The attempt to divert our attention by Station’s reps was admirable, but after doing a Las Vegas blog for a decade, our bullshit detector is fairly good. (Examples: “Corey Harrison wasn’t drunk, his truck’s wheel alignment made him swerve!” “Eddie Griffin just decided to end his residency out of the blue!” “All Net Arena is fully funded!” “We’re just going to carefully dig up and relocate these trees for F1!” “Kaos is fine and definitely isn’t closing!”)

As we said, the investigation is in its early stages. Everyone’s innocent until proven guilty, but as we’ve said before: Where there’s smoke, there’s fired.

We know with certainty this issue would probably have never seen the light of day if we hadn’t been one of the victims.

Such investigations are confidential, and the Gaming Control Board’s process is a bit murky, even to those in the industry. They can levy fines, but most investigations are confidential. The rules change if there’s an arrest (as that’s public record), but companies would often rather just fire someone and not press charges, just to avoid public embarrassments (like this one) that could affect their stock price.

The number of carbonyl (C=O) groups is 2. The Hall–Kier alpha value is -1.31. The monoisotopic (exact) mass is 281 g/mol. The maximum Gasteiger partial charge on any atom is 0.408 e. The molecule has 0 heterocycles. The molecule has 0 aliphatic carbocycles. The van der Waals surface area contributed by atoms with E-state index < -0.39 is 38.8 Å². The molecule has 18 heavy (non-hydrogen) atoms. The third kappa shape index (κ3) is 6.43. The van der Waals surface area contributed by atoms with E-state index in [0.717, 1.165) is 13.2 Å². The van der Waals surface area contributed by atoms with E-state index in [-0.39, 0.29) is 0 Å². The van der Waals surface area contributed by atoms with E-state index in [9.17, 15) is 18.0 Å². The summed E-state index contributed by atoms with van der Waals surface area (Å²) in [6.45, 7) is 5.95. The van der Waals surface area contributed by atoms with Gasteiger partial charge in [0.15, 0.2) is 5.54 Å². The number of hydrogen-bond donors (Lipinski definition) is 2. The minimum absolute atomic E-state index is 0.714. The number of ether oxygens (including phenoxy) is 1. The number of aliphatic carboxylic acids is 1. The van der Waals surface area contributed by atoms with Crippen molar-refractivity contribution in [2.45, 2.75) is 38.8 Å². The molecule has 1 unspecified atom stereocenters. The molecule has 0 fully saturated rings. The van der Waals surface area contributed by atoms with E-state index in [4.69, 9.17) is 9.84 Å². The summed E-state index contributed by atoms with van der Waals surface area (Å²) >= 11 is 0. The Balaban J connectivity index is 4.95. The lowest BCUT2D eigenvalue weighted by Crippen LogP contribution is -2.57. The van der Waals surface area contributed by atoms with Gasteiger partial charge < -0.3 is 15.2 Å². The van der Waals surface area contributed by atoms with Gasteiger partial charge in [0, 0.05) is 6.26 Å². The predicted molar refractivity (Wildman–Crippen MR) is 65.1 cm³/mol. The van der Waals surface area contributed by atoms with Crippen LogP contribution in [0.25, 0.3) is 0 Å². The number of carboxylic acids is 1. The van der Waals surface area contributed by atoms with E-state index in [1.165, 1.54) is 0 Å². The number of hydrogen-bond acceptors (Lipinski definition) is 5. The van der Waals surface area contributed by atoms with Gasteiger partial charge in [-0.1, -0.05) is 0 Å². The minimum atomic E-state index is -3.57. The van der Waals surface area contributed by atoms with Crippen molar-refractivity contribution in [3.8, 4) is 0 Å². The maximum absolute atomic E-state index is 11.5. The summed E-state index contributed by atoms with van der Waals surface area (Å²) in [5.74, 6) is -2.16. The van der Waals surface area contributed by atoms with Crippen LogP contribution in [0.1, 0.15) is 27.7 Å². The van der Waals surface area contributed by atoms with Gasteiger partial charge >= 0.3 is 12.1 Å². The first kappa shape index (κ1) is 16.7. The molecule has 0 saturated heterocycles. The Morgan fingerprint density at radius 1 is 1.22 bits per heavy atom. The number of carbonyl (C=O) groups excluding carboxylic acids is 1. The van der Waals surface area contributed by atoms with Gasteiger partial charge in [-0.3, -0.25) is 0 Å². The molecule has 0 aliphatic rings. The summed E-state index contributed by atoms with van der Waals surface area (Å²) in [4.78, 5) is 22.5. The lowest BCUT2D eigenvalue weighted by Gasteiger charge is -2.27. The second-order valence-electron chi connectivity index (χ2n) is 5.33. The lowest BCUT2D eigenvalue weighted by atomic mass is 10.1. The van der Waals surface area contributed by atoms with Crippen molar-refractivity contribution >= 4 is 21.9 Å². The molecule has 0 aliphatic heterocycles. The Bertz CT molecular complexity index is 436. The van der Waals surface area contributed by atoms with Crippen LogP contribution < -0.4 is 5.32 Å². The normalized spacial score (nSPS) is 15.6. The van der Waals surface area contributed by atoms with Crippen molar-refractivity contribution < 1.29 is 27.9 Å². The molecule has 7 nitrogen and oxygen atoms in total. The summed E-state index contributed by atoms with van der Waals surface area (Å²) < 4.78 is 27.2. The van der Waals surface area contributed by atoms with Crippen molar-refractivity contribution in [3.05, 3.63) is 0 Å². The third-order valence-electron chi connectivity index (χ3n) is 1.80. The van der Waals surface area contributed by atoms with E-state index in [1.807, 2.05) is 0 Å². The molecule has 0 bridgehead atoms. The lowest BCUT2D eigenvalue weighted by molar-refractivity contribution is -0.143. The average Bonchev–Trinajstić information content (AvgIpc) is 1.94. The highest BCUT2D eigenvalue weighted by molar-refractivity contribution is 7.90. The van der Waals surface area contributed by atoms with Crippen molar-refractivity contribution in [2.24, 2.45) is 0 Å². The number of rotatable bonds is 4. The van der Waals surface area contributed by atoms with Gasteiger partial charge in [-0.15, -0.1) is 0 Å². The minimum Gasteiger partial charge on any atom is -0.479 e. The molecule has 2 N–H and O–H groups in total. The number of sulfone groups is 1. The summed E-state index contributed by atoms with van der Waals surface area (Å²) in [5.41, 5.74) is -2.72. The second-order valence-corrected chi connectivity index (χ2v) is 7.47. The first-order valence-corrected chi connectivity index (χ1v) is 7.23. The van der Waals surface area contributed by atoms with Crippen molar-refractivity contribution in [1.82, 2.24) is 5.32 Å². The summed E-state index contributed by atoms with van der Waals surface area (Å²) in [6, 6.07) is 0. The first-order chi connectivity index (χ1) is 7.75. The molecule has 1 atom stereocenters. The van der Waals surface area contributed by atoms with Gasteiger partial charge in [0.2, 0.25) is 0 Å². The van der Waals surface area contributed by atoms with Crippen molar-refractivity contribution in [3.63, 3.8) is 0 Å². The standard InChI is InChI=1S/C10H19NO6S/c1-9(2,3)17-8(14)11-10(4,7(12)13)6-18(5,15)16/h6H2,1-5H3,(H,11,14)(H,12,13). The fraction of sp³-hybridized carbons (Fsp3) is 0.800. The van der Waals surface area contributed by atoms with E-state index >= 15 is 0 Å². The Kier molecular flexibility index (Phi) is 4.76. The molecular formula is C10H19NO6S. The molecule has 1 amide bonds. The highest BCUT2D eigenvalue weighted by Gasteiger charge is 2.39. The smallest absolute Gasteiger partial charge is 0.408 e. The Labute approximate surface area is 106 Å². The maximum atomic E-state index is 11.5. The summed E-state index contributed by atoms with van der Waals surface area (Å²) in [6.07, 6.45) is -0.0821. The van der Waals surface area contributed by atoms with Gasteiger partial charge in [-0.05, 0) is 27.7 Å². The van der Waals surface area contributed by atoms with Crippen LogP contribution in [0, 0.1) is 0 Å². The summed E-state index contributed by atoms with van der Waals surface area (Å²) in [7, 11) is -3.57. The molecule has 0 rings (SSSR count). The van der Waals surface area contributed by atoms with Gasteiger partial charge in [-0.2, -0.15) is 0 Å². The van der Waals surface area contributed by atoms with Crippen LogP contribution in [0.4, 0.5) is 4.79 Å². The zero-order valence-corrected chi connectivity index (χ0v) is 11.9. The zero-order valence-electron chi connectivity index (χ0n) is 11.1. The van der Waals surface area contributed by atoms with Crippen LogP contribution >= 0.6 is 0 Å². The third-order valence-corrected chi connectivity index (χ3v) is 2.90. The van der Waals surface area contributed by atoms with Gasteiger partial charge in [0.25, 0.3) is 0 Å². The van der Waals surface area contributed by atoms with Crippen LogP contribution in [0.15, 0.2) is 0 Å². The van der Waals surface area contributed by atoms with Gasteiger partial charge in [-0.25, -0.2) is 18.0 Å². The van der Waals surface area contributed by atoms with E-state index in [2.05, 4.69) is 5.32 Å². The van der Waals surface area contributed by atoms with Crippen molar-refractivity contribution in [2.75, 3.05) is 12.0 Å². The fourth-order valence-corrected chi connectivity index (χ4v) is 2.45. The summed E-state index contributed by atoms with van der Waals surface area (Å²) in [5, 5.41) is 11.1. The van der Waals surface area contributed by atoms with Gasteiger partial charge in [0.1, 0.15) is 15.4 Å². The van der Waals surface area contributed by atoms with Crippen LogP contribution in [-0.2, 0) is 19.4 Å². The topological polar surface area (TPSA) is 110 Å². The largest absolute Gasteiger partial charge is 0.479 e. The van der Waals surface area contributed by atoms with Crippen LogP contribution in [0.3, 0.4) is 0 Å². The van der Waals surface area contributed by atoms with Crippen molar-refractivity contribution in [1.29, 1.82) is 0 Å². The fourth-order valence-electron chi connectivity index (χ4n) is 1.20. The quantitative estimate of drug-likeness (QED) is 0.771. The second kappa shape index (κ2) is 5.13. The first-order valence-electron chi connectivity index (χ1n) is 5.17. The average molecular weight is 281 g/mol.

Public companies have rules about transparency, but it’s pretty clear Red Rock Resorts, Inc. would’ve loved to have this situation stay off the radar. We almost helped. We had no idea this scam exists in real life, honestly. We thought it was just a movie thing.

The Gaming Control Board’s primary goal in this investigation seems to be ensuring points are restored to victims. We appreciate that, but this has much larger implications, and we don’t love this cone of silence that falls whenever casino companies are asked awkward questions.

This wasn’t some low-level loose cannon as we were told. It was a director-level employee with access to personal customer data. We trust that access included anyone in the Station Casinos database, no matter where they play.

Again, Station Casinos has not confirmed the identity of the executive involved, nor has the Nevada Gaming Control Board. Station Casinos has not said our source is wrong.